Wednesday, January 3, 2007
The city of Jackson shook off a recent deal with the community of Byram, after a Hinds County Chancery Court judge's decision to allow Byram residents to incorporate.
In a blow to Jackson's prospects to take Byram, Judge William Singletary recently decided to allow Byram residents to incorporate about four more square miles than Jackson lawyers say they expected. Jackson appealed the decision on Friday, based on the argument that the city will be landlocked by surrounding municipalities if the Byram incorporation goes forward.
"(Byram incorporation) would block the last main arterial growth route for Jackson," attorney James Carroll told The Clarion-Ledger, explaining that the council should have the last word on whether
or not the community on the southern outskirts of the city could incorporate.
Pieter Teeuwissen, special assistant to the city attorney, said last week that a majority of the council may hold opinions similar to Carroll's, though Ward 6 Councilman Marshand Crisler said he wasn't sure if the council had fully backed Carroll's suggestion.
Council President Ben Allen said the city had fi led the appeal as a means to preserve the right to appeal rather than because the city had any particular issue with the decision.
"It was a housekeeping issue, and nothing more," Allen said. "Here's the deal: the city had 10 days to appeal the ruling. City legal advised me and Jim to file this appeal if we had any inclination that we may or may not appeal, because if we don't fi le it then we would've been outside the window to appeal." Allen said the council will discuss the ruling more thoroughly in the upcoming weeks.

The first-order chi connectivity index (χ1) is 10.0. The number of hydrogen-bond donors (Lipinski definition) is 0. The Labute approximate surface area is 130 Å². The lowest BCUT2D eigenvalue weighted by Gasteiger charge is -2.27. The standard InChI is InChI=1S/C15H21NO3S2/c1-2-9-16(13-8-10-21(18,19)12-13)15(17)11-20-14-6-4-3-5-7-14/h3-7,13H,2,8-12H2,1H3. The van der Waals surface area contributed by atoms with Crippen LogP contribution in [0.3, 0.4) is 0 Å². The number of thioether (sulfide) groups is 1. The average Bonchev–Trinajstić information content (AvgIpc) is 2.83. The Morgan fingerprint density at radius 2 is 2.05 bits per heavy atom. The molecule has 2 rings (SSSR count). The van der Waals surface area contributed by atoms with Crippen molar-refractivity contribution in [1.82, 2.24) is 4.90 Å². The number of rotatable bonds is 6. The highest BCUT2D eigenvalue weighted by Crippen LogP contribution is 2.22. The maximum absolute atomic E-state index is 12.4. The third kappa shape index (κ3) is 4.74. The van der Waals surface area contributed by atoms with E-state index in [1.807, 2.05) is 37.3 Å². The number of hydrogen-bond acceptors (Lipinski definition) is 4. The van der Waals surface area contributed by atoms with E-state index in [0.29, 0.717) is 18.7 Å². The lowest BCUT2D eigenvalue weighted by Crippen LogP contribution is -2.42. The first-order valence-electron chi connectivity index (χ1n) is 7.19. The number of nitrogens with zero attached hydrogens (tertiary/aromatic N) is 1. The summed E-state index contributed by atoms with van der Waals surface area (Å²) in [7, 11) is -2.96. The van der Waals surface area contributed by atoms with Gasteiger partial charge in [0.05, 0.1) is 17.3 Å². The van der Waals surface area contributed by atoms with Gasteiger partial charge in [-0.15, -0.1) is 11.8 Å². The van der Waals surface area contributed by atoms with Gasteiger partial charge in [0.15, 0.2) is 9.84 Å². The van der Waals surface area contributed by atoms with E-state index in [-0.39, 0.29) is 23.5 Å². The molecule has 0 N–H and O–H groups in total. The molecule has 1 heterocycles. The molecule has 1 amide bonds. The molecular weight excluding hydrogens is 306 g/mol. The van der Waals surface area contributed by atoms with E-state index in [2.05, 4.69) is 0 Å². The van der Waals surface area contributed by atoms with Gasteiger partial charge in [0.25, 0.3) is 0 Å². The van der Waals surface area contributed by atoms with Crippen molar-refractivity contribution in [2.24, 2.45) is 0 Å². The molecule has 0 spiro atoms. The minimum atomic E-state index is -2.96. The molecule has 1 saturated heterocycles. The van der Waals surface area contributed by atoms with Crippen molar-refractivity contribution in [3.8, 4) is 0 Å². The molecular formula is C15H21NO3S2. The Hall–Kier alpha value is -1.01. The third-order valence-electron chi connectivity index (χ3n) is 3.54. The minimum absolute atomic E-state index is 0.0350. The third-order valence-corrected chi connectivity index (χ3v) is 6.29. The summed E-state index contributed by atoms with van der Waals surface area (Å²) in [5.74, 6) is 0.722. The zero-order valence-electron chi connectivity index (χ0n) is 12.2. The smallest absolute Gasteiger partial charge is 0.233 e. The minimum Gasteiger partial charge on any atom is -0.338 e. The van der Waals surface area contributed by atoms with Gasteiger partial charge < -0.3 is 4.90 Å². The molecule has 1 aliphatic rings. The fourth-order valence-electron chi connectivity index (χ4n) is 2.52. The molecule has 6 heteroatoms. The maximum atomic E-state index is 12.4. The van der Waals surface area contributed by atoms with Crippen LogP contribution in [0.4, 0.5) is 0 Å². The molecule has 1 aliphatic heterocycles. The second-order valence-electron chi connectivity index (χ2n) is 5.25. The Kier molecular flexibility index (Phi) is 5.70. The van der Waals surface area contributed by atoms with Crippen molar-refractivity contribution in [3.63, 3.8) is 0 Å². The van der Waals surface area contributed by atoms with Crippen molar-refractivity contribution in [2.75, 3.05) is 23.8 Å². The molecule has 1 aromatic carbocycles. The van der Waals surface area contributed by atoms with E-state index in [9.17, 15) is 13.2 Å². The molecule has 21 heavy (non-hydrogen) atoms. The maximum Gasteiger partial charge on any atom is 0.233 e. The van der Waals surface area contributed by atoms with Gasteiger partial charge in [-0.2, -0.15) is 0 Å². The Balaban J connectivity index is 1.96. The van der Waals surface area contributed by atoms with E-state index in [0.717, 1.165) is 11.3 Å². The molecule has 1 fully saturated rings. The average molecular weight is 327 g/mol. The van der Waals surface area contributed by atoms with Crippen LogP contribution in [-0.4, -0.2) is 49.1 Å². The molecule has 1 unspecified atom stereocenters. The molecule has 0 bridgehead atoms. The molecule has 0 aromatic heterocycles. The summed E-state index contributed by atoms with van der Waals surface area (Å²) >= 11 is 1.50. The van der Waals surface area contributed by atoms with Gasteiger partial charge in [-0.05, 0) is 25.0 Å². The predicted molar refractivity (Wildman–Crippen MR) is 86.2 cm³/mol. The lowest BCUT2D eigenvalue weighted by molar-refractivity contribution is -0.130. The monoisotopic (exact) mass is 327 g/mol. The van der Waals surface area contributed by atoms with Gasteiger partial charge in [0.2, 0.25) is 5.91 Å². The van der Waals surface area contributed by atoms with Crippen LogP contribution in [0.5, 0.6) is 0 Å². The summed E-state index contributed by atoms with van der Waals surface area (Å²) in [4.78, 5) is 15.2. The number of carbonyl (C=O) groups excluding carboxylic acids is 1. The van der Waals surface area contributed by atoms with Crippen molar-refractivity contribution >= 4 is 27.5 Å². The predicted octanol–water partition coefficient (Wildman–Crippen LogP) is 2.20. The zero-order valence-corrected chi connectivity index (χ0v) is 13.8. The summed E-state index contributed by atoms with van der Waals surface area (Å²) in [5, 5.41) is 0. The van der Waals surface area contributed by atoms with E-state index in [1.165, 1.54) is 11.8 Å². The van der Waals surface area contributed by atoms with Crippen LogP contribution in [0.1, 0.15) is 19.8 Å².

Hinds County Chancery Court clerk Jana Smith said she did not receive Carroll's Byram case appeal last Friday and had not seen one as late as Tuesday afternoon. Allen has grown cool to the prospect of annexing Byram since the city legal fees for the decades old court battle topped a $1 million price tag last year. Last year the council had even brought on former Mayor Dale Danks as an attorney for
the city, though Danks was also working with Byram residents in fighting the annexation at the time.
Council members like Ward 2's Leslie McLemore were more resolute in their opinions a few months ago, arguing that surrounding development should not stifle the city's growth. Jackson Mayor Frank Melton is less exuberant about the annexation than his predecessor, former Mayor Harvey Johnson Jr., who lobbied heavily for annexation in both Byram and the city of Ridgeland during his administration.
A compromise between Byram and Jackson appeared possible earlier this year, with the city claiming a chunk of Byram territory and Byram being allowed to incorporate. But Jackson offi cials walked away from the deal after learning that Singletary has awarded more land to Byram than expected.